The photo of my corner of the Art Hut represents half the artists’ space. Yesterday was Open Day and we had 100 visitors. As we can only fit in two or three people at one time, it was a busy day. The only drawing achieved was a quick sketch from the Art Hut doorway of three of the diggers during their tea-break.
It is now the last week of the dig and everybody is trying to get unfinished business cleared up before the trenches are covered over to protect them until next season. There is a lot of planning going on – and not in the sense of looking forward. Planning in archaeological terms means making a carefully drawn plan of a piece of the trench. Even though advanced technology can make detailed photographic records of the site, drawing is still an important element of the documentation. One of the archaeologists told me that there is currently some debate on whether drawing still serves any purpose. She personally feels that the subjective nature of drawing acknowledges the interpretive nature of archaeology, and is a way of passing on her thought process to the next person who works in that context. Obviously this appeals to me – as a combination of drawing and human perception.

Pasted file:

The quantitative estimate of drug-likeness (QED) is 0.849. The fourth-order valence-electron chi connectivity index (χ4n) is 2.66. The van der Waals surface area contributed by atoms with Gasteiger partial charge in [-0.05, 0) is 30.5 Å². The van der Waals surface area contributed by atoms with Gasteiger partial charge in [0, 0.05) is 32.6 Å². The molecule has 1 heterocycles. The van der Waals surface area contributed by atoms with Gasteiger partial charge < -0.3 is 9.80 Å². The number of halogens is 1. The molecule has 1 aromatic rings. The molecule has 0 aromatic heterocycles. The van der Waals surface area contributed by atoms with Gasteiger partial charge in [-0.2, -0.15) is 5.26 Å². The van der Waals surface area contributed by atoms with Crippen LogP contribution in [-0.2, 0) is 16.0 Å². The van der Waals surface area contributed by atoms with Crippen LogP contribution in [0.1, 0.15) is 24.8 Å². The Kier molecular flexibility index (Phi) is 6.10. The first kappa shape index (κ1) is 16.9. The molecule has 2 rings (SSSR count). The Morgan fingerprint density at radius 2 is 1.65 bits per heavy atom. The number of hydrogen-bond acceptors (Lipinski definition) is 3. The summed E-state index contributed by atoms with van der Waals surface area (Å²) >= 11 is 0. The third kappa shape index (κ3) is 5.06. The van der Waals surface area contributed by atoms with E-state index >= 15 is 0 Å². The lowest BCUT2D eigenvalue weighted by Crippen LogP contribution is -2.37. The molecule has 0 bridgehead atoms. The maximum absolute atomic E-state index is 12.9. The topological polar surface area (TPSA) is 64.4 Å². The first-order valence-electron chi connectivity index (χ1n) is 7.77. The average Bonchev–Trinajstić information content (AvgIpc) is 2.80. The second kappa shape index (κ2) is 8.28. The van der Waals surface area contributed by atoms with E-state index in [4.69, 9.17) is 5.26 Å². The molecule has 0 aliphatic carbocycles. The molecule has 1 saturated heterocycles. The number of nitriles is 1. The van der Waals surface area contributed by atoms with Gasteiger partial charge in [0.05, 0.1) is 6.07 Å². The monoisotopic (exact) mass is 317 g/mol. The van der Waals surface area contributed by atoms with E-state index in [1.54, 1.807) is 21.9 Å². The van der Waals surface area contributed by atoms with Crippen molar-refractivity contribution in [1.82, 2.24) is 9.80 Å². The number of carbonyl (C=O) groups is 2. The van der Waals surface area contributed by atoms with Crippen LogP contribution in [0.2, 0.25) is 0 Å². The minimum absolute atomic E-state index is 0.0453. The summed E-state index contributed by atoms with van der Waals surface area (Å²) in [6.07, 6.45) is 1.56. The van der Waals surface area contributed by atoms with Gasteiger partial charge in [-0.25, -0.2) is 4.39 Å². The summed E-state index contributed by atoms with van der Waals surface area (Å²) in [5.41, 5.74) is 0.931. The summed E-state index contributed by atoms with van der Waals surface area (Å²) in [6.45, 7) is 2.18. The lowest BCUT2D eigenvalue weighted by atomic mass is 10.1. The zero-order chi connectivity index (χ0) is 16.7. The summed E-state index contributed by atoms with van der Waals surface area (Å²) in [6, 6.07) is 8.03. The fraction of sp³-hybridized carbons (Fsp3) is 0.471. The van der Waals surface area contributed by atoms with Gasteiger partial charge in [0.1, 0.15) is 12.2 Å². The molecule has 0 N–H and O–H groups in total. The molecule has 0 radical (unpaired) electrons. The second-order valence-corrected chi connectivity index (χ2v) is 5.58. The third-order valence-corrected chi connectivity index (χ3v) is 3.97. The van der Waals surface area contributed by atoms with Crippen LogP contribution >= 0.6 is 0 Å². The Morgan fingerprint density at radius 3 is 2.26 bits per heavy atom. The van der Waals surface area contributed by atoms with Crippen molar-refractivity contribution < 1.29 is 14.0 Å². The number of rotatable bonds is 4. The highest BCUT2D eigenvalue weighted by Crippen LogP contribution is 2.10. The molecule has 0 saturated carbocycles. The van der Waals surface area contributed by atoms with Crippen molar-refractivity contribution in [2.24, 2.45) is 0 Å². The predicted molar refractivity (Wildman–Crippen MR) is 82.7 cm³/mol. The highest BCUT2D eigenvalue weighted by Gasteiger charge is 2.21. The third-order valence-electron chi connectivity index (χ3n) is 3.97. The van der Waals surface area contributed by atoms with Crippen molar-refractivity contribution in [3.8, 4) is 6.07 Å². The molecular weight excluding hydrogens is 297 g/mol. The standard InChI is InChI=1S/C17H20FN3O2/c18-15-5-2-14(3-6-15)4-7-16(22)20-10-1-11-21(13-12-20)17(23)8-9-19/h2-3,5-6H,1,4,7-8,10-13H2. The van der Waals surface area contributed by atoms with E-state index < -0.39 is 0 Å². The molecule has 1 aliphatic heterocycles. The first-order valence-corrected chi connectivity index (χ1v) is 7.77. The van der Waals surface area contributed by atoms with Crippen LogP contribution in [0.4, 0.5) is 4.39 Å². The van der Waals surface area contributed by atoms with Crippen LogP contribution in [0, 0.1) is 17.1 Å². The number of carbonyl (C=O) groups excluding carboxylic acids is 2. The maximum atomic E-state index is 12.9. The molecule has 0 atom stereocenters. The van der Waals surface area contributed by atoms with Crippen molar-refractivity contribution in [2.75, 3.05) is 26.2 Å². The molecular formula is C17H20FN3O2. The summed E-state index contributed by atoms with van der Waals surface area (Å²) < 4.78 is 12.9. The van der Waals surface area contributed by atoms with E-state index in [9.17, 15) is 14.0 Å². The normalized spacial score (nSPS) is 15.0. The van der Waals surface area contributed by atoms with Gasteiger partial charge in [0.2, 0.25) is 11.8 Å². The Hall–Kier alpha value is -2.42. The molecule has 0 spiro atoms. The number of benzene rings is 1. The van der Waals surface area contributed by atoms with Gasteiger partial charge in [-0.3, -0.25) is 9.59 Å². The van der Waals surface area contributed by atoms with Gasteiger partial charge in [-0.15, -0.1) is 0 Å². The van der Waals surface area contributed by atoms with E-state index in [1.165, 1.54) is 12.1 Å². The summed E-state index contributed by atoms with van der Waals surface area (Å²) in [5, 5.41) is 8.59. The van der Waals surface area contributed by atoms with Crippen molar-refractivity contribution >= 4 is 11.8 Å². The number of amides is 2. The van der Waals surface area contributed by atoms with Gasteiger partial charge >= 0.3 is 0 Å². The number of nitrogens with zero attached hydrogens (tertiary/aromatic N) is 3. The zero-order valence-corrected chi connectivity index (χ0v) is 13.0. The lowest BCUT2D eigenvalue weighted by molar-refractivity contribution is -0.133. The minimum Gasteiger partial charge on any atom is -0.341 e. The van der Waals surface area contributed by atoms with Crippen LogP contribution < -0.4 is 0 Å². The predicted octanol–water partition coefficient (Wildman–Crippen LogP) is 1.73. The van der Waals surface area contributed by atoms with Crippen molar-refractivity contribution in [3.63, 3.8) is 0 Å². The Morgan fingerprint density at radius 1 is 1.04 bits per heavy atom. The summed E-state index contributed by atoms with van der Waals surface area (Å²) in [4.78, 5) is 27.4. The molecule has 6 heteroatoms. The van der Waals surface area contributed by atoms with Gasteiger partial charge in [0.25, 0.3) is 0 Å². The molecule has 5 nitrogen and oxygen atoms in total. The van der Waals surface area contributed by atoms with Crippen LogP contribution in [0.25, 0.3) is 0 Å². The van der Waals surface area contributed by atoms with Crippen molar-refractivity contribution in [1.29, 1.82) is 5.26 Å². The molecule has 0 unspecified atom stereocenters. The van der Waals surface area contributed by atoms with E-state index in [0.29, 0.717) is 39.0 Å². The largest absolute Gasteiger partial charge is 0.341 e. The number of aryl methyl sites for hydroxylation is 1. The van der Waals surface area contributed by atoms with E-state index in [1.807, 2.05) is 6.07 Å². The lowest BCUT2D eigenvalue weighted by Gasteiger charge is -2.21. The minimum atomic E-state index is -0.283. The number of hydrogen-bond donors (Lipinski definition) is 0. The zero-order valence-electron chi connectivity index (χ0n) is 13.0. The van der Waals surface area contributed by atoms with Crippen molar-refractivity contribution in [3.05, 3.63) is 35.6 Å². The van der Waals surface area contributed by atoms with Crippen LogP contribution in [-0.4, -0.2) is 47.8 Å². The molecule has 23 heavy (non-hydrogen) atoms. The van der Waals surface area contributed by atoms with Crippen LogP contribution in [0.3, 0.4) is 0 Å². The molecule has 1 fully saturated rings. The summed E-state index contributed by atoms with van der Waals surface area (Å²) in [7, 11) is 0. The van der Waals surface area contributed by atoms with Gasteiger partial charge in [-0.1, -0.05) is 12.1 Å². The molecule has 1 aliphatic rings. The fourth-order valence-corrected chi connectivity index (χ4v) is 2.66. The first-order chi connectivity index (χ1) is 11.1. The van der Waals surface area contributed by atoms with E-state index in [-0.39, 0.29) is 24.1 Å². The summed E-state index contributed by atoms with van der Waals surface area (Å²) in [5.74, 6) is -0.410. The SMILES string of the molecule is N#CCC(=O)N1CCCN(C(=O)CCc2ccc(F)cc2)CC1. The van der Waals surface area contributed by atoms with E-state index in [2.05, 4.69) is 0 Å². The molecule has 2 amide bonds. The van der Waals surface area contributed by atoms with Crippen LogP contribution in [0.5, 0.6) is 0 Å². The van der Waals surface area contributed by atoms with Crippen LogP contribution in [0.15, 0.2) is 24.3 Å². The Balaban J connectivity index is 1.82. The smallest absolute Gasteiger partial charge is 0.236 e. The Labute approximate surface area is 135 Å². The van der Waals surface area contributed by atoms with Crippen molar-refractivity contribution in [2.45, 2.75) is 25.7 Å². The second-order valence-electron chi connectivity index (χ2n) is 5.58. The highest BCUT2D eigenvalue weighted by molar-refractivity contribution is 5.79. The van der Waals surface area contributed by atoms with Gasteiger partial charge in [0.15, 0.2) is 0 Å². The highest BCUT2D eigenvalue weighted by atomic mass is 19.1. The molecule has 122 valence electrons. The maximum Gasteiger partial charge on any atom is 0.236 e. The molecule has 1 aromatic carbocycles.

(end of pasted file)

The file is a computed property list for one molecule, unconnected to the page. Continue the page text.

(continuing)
So while the archaeologists were drawing, I engaged in some archaeological analysis in my own haphazard artist’s manner. Over the season Martha the ‘Rock Lady’ has been giving me little pots of ‘sweeties’ – pieces of silt stone, which I have been sorting into ones that make good marks on paper and putting those into small bags. They have now been graded according to colour and assembled into a colour chart.
The Ness of Brodgar dig relies on donations and support from many people. This does not always take the form of hard cash. Almost everyone on site is a volunteer and this is our method of support. Then there is Brian from the local Zero Waste charity, who comes every day to bring the diggers various food stuffs, including home-made hot soup and cakes made with ingredients that have been rejected for sale. These gifts are delicious and most appreciated – especially on a cold wet day.
If you, or someone you know, would like to make a donation the dig, this can be done online at: www.nessofbrodgar.co.uk/crowdfunder